On July 30, 2015, the Tenth Circuit affirmed that an insurer that issued a commercial general liability policy with an auto exclusion for bodily injury arising out of the loading and unloading of an auto did not have a duty to defend. In Landmark Am. Ins. Co. v. VO Remarketing Corp., No. 14-1270 (10th Cir. July 30, 2015), the court held that the insured’s operation of unloading a piece of exercise equipment from an auto was not complete at the time the accident occurred, notwithstanding the underlying complaint’s asserted legal conclusions that the delivery had taken place.
Landmark American Insurance Company (Landmark), the insurer, brought a declaratory judgment action seeking a determination that it did not have a duty to defend or indemnify its insured, VO Remarketing Corp. (VO) against a lawsuit brought in Colorado state court. The claimant purchased an exercise machine from VO, and arranged for VO to deliver it to her home. Two VO employees lost control of the machine when they were maneuvering it up the stairs to the claimant’s loft, causing it to tumble down the stairs. The claimant, who was standing at a lower point along the stairway, was crushed by the machine and sustained serious injuries. The claimant filed the underlying action against VO, seeking damages for the personal injury and property damage she sustained.
In the ensuing coverage action, the federal district court granted Landmark’s motion for judgment on the pleadings pursuant to Fed. R. Civ. P. 12(c), in which Landmark argued that the auto exclusion barred coverage for the claims asserted in the underlying action. The district court applied the policy exclusion and Colorado’s “complete operation” doctrine, and agreed with Landmark that the machine had not reached its place of final delivery and therefore the process of unloading was not complete when the accident occurred.
Tenth Circuit Decision
On appeal, VO challenged the district court’s conclusion on a number of grounds, including VO’s primary argument that the district court failed to faithfully apply the complaint rule. VO contended that the district court improperly looked outside of the complaint’s four corners to determine that an auto was used and that the factual allegations in the underlying complaint did not establish that delivery was still in progress at the time of the accident.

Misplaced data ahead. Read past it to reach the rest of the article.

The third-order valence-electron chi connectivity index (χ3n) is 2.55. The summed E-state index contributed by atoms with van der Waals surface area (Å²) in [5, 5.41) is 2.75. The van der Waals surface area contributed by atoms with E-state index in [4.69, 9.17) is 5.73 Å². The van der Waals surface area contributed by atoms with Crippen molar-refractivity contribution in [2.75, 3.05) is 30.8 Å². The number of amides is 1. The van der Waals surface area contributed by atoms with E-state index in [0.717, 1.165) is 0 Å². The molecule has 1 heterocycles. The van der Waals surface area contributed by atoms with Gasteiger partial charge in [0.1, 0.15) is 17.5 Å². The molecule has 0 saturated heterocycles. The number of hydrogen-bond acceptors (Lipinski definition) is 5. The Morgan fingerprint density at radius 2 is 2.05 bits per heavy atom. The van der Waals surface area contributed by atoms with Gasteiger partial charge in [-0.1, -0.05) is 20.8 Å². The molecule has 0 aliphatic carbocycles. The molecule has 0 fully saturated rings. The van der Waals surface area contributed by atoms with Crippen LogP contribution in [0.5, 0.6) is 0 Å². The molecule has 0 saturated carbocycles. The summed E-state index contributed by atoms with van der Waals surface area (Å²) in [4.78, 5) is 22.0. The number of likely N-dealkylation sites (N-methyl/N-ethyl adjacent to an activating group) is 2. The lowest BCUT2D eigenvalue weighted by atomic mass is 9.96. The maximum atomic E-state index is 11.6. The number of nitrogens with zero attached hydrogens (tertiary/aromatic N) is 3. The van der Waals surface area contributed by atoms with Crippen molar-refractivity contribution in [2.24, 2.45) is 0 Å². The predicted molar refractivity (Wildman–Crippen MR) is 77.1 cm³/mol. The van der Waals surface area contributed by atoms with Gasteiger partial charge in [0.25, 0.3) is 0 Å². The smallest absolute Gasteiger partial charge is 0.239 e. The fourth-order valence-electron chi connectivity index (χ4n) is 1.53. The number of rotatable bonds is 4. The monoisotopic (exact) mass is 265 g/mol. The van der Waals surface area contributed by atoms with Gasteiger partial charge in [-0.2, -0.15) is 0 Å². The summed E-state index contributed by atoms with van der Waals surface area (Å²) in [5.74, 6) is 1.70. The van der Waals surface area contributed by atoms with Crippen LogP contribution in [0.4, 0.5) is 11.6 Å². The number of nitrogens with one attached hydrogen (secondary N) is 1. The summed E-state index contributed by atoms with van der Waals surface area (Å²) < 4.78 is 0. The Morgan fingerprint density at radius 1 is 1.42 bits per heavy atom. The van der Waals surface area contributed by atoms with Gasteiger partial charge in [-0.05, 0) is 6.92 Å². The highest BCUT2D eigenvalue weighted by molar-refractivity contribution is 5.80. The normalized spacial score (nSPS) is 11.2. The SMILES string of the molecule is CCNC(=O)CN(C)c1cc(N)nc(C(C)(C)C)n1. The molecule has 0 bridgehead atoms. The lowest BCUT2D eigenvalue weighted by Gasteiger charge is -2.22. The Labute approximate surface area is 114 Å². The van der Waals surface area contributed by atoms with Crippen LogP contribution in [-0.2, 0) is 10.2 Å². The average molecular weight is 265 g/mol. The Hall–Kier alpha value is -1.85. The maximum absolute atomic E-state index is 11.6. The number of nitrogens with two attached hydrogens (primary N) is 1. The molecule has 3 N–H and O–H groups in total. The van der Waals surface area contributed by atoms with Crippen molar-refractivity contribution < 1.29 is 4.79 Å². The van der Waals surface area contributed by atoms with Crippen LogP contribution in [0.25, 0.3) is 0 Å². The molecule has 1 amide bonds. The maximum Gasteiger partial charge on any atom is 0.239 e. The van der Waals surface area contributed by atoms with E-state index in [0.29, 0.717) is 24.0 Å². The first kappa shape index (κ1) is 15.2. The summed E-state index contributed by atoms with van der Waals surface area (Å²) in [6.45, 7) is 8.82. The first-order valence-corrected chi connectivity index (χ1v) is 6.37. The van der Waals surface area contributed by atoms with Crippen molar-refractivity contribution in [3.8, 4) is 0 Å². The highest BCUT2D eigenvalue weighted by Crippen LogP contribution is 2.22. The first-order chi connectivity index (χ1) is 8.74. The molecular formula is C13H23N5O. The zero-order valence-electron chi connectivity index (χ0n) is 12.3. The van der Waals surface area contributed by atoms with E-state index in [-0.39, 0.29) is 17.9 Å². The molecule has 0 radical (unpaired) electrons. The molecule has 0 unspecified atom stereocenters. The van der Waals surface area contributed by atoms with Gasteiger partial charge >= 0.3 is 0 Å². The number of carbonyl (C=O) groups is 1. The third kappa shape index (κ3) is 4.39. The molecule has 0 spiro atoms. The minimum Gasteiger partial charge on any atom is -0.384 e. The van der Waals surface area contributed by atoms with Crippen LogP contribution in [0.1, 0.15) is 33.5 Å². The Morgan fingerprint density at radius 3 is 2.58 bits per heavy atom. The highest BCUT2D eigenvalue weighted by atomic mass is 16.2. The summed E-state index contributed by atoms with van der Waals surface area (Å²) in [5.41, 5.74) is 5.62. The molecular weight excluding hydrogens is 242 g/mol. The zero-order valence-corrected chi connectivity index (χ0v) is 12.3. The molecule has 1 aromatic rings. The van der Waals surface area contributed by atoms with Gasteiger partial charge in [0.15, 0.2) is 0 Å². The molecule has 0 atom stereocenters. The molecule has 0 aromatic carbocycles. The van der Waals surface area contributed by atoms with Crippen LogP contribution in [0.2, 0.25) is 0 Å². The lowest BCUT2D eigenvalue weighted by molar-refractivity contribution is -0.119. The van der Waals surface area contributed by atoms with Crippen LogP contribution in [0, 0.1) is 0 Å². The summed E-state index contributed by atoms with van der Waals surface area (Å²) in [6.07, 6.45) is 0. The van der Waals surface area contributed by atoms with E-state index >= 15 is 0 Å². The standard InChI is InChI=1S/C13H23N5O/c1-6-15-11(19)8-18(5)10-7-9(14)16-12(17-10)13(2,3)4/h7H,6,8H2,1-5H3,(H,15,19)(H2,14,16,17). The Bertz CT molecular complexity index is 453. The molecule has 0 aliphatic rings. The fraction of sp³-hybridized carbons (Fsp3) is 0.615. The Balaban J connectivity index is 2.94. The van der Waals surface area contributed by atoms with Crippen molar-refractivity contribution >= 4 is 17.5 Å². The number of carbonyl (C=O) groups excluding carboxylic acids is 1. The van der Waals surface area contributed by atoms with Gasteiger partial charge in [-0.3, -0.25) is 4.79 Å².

The Tenth Circuit discussed at length its decision in Pompa, et al. v. American Family Mutual, No. 07-1138 (10th Cir. March 31, 2008), which recognized a narrow exception to the complaint rule. The Pompa decision permits consideration of a fact extrinsic to the underlying complaint in determining the duty to defend when such fact is undisputable, is not an element of a claim or a defense, and does not defeat the insured’s legitimate expectation of a defense.
VO contended that the district court improperly considered information extrinsic to the underlying complaint when it relied on Landmark’s declaratory judgment allegations that an auto was used to deliver the machine and on VO’s answer, which admitted same, in determining that Landmark did not have a duty to defend. The Tenth Circuit affirmed the district court’s conclusion, reasoning that whether an auto was used was not an element of a claim or defense in the underlying action and, therefore, that consideration of this allegedly extrinsic information was appropriate under the Pompa exception.
VO argued that Landmark could not establish delivery was still in progress because the complaint rule required the court to accept as true the underlying assertions that the delivery had occurred. The Tenth Circuit rejected this argument, concluding that the facts alleged in the underlying complaint, not the legal characterization of those facts, controlled the coverage determination. Thus, under the plain language of the policy and the “complete operation” doctrine, the underlying complaint’s allegations that the VO employees lost control of the machine during the ongoing delivery process supported application of the auto exclusion because VO had not yet completed delivery, notwithstanding the repeated legal conclusions that the machine had already been “delivered” at the time of the accident.
In Landmark, the Tenth Circuit reaffirmed its decision in Pompa and reinforced the concept that a court is not bound by the underlying complaint’s legal characterization of facts, but instead should consider the facts as a whole in determining whether there is a duty to defend. Furthermore, Landmark opens the door slightly wider with respect to consideration of extrinsic evidence not necessarily reflected in the underlying complaint, and plainly takes the case outside of policy coverage and supports the position that there is no duty to defend.